Galactosemia is an autosomal recessive disorder of galactose metabolism that often presents in the newborn period with poor suck, vomiting, diarrhea, bleeding diathesis, lethargy, jaundice, and sepsis. Approximately 10% of individuals also have cataracts. If left untreated, an individual may progress to irreversible liver disease and mental retardation.
Many affected infants are detected through state newborn screening programs near the time that they may become clinically symptomatic. For this reason, lactose should be removed from the diet of an affected infant while results of biochemical tests are pending. Infants born with classic galactosemia require lifelong dietary restriction of galactose, while variant galactosemia patients may not. Despite current treatment, affected individuals remain at risk for developmental delays, speech dyspraxia, and premature ovarian failure (females). The prevalence of galactosemia is approximately 1 in 30,000 newborns.
Galactosemia is most often caused by a deficiency of the galactose-1-phosphate uridyltransferase (GALT) enzyme, which catalyzes the production of glucose-1-phosphate and UDP-galactose from gal-1-P and UDP-glucose. The deficiency results in the accumulation of galactose-1-phosphate, galactose, and urine galactitol.
Comprehensive testing (GS) for galactosemia is accomplished by determining the GALT activity and the concentration of galactose-1-phosphate (gal-1-p).
Please note that if GALT gene sequencing (test code SG) is needed due to results from this test, DNA can be obtained from the sodium heparin (green top) tube submitted for this test.
There are two other enzymes in this biochemical pathway that when deficient can cause nonclassic (GALK) and UDP-galactose 4-epimerase (GALE). GALK and GALE deficiencies should be considered in patients who have an elevated gal-1-p concentration but normal GALT activity. Galactokinase deficiency should be considered in patients with cataracts and galactosemia who have an elevated gal-1-p but normal GALT activity. Epimerase deficiency should be considered in patients with liver disease, sensorineural deafness, failure to thrive and elevated gal-1-p but normal GALT activity.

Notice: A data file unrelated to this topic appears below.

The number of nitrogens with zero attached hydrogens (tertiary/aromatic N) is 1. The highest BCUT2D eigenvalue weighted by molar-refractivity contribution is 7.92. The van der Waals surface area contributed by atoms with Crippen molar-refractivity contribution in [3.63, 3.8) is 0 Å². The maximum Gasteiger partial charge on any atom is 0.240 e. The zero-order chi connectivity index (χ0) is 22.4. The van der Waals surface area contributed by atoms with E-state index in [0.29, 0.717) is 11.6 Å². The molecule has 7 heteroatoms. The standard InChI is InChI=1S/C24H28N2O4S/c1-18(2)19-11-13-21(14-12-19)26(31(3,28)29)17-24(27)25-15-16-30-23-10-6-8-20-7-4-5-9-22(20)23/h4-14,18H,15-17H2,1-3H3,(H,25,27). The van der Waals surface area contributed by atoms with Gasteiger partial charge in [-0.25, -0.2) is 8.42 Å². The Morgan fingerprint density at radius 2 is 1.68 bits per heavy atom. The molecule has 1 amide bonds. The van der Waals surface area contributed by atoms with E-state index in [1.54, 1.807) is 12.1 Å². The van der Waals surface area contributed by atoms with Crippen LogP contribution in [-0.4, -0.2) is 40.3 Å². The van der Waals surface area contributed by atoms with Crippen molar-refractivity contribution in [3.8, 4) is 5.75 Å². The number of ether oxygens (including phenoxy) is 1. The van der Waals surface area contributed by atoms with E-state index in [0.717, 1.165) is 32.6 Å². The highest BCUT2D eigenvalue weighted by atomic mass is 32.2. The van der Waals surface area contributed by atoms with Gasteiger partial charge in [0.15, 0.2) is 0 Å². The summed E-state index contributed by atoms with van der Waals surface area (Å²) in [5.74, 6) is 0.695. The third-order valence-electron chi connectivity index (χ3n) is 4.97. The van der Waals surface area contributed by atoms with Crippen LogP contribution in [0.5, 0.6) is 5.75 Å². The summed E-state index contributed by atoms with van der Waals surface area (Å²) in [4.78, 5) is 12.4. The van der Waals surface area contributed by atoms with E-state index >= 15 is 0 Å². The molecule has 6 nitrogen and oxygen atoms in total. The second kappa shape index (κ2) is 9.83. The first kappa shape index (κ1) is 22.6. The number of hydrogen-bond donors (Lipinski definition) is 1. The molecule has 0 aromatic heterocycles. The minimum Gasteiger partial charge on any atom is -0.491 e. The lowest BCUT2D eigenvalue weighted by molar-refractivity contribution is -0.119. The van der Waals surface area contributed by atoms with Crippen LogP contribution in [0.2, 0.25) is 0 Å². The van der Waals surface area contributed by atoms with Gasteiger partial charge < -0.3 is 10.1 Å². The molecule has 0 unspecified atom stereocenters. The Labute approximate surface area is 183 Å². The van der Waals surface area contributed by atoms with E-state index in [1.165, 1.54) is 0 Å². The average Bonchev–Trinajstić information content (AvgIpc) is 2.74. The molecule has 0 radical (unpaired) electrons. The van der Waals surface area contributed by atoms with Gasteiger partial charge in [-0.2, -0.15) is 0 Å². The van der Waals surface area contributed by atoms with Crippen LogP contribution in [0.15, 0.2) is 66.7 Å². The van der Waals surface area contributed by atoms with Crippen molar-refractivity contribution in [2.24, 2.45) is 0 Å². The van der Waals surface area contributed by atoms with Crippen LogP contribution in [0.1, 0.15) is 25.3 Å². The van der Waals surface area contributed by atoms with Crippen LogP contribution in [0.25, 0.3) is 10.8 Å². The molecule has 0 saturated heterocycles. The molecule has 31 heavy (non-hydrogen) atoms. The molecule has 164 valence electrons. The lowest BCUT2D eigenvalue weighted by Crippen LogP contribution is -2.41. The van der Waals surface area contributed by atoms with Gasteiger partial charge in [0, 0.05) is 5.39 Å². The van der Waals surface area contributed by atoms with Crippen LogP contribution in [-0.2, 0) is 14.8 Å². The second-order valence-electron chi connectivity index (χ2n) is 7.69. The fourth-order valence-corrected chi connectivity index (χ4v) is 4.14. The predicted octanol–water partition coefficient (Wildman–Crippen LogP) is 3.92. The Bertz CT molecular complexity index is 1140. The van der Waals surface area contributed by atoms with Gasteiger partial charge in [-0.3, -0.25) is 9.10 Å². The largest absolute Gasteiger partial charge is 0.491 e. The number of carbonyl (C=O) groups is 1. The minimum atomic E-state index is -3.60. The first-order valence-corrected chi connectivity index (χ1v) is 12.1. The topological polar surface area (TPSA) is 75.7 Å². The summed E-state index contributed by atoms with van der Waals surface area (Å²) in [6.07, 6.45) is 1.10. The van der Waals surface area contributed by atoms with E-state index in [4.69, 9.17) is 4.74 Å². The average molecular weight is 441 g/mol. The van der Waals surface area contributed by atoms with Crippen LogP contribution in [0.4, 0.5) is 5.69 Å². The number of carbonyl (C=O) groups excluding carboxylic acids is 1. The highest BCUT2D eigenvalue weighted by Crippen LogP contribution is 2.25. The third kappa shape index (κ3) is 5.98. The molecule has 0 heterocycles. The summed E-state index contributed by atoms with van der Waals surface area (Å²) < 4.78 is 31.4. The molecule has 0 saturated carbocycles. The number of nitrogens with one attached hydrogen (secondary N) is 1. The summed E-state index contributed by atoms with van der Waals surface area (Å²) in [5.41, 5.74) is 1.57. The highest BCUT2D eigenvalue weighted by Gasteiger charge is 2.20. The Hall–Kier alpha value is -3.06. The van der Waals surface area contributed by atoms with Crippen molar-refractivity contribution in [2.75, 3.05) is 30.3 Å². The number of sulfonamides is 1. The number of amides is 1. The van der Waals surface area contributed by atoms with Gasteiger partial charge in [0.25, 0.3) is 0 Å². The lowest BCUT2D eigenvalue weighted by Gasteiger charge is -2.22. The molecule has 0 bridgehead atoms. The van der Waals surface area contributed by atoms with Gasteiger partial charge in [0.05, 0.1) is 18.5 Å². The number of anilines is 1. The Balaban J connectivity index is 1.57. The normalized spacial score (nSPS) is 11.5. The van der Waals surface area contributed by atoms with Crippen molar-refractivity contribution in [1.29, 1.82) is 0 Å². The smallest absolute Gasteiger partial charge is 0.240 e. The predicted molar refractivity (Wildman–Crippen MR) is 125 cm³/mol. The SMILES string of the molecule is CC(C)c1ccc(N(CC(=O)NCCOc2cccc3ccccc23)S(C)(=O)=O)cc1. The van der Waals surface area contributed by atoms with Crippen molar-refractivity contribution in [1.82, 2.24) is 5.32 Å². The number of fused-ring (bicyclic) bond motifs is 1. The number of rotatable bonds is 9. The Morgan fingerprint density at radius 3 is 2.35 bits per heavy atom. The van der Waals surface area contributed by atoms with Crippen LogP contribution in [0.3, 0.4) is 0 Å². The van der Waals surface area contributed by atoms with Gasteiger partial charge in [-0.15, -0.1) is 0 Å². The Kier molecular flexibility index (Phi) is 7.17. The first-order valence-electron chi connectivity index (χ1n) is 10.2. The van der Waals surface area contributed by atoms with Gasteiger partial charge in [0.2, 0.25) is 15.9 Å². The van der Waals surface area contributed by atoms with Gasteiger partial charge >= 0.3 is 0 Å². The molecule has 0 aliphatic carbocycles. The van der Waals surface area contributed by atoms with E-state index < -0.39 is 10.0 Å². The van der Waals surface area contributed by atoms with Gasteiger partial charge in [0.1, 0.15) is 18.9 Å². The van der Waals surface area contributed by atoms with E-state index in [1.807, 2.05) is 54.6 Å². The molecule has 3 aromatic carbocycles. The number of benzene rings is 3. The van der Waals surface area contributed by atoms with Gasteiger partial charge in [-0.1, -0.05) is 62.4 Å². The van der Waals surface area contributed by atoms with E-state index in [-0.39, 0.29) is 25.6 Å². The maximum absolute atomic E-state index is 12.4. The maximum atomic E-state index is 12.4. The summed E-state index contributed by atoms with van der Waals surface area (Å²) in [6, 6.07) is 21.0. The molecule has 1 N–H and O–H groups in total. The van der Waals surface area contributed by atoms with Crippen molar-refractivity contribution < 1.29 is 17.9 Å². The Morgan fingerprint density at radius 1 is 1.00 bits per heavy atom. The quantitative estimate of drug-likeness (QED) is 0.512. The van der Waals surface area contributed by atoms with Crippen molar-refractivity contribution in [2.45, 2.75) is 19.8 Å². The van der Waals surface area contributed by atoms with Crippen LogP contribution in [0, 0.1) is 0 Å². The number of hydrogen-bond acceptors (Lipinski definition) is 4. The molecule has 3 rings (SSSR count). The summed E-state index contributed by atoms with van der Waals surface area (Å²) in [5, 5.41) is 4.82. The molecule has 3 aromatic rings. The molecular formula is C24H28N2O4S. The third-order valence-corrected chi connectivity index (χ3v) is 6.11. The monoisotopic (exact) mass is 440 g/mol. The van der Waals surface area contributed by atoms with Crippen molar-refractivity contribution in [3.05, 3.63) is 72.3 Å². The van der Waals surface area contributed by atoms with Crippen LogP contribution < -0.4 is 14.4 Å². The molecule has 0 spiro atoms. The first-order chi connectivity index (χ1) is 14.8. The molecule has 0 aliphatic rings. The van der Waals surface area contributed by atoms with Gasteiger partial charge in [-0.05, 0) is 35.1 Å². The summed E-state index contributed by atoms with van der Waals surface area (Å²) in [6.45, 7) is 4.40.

This test is indicated in the case of:
- Follow up to abnormal newborn screening results
- Clinical symptoms of galactosemia
- Testing for siblings of an individual with galactosemia
For carrier screening, please order Galactosemia: Carrier Panel (GR).
GALT enzyme activity is performed using liquid chromatography – tandem mass spectrometry. Gal-1-P concentration is performed using a coupled enzymatic reaction detected by a spectrophotometric assay.
Detection and Reference Range
Diagnosis of galactosemia is made by measurement of GALT activity. Detection of reduced GALT activity is diagnostic for GALT deficient galactosemia.
Ranges of Gal-1-P uridyltransferase (GALT) activity (µmol/Hr/g Hb):
- Normal (N/N) 22.1 – 46.3
o Duarte galactosemia (D/G) 1.9 – 13.4
o Classic galactosemia (G/G) 0 – 0.3
Ranges for Galactose-1-Phosphate (RBC's):
- Normal: 0-1.0 mg/100 ml red blood cells
- Classic Galactosemia Therapeutic Range: <3.5 mg/ 100 mg red blood cells
Infants (Children (>2 years): 3-5 ml in both tubes
Older Children & Adults: 7-10 ml in both tubes
- Galactitol analysis is available and is the biochemical screening test for diagnosis and monitoring of patients with galactosemia.
- Galactosemia Carrier Testing is available through GALT enzyme activity.
- If the proband has a biochemical phenotype of galactosemia, GALT full gene sequencing is offered.
- GALT deletion/duplication analysis is offered when mutations are not detected by full gene sequencing.
- Prenatal testing is available by molecular methods. Please contact the laboratory genetic counselor to determine the availability of prenatal testing.